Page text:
Visit > Charlton House > Gardens


The grounds of Charlton House have undergone a number of changes over the last four centuries but they are evocative of times gone by.

  • The Peace Gardens
  • Roman Stone bought back from Italy in early 19C
  • All year around the gardens offer stunning views

The Walled Gardens

The three walled gardens - the Peace Garden, the Old Pond Garden and the Sensory Garden lead from the rear terrace and offer a peaceful retreat and a place for quiet contemplation. Originally, the gardens would have been planted with fruit trees, tender vegetables and flowers for cutting. The main kitchen garden was further away, where Canberra Road is now.

The Peace Garden was opened in July 2006 to mark Amnesty International's Stop Violence Against Women Campaign. The planting was designed by Andrew Fisher Tomlin and is based on cool, soft, reflective colours which create a relaxed and tranquil environment. 

Adjoining the Peace Garden is the Old Pond Garden, so called as it used to contain a central pond. This garden was renovated in 2020 with the help of volunteers from the Charlton and Blackheath Amateur Horticultural Society, as well as grants from the Greenwich Neighbourhood Growth Fund and the Worshipful Company of Gardeners. The new planting scheme by local garden designer Jason Carty has the needs of pollinators and wildlife firmly in mind. It also incorporates plants mentioned by the House's former owner, Sir Maryon Wilson, in a gardening article he wrote in 1896.

The Sensory Garden is a secluded courtyard with a cherry tree in the centre, temporarily closed for renovation.

Memorial for African Ancestors

On 28th October 2010, the Greenwich African Caribbean Organisation, led by Mavis Best MBE and Ann-Marie Cousins, dedicated a juneberry tree in our Old Pond Garden to the memory of African ancestors, including enslaved African people, who lived and worked in Greenwich from the 1600s to 1800s. The planting of the juneberry was supported by members of the African and Caribbean communities, Friends of Charlton House, and Ros Howells, Baroness Howells of St Davids OBE.

Each year in August, GACO members gather around this beautifully thriving tree, to pour libations and to pay tribute to community members, present and remembered. Through this tree, we remember the contributions of African peoples to the building of Great Britain.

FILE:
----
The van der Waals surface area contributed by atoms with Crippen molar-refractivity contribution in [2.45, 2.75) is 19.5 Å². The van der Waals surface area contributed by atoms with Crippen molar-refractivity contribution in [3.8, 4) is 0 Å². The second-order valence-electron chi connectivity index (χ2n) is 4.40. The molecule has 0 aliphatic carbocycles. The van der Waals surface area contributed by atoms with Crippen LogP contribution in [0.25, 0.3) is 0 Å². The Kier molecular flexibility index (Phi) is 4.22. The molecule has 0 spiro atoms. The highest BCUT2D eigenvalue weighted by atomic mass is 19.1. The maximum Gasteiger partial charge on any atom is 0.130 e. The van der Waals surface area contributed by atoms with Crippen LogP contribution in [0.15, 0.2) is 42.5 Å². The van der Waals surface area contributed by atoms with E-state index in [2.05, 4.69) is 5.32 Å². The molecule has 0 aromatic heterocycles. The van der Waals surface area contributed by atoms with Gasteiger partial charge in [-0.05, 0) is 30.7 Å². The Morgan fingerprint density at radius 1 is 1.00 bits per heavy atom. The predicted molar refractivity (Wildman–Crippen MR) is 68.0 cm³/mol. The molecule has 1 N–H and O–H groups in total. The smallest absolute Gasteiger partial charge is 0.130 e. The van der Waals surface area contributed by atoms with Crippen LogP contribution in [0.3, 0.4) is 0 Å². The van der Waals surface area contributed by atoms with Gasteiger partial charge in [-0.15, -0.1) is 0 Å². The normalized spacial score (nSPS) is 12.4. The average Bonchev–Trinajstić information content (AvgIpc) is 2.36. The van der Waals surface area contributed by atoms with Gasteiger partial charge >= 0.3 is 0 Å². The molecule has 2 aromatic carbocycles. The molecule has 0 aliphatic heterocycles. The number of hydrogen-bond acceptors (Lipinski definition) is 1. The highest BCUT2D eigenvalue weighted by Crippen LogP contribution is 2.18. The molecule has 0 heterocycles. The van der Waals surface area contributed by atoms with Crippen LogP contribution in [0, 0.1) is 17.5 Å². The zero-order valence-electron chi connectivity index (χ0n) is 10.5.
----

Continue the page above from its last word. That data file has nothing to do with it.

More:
The Long Border and the Wilderness

Leading off from the eastern side of the Old Pond Garden is the Long Border Garden, filled with colourful herbaceous perennials such as bright blue globe thistles and stripy zebra grasses. The border is in the process of being replanted by the volunteers, continuing the theme of pollinator friendly planting. This summer, it included a riot of annuals.

The Wilderness stretches from the Long Border to the southern boundary of the grounds. At the beginning of the eighteenth century, the area contained formal gardens, but by 1765 the serpentine walk had been constructed. The area now has an informal and natural appearance, with winding paths and dense planting of deciduous and coniferous trees and shrubs. 

The Grounds

The grounds to the rear of Charlton House have some interesting features. These include the Ha Ha, a sunken ditch created in 1847 to divide the formal garden from the landscaped park without interrupting the view. Its purpose was to prevent grazing cattle from straying into the garden. 

The Roman Stone was brought back from Italy by a former resident of Charlton House, a member of the Maryon Wilson family, in the early nineteenth century. 

The grounds is also made up by the Summer House, Mulberry Tree, Gateway Arch, and Floral Shield.

The Mulberry Tree is said to be as old as the house itself, dating back to 1608 and planted by orders of King James I to cultivate silkworms, making it one of the first planted in the country. Unfortunately, the King mistakenly ordered that black mulberry trees be planted, not realising that silk worms breed on the white mulberry trees. It is a beautiful tree that still produces mulberries every year. It has been underplanted with bluebells, Welsh poppies, and cyclamen.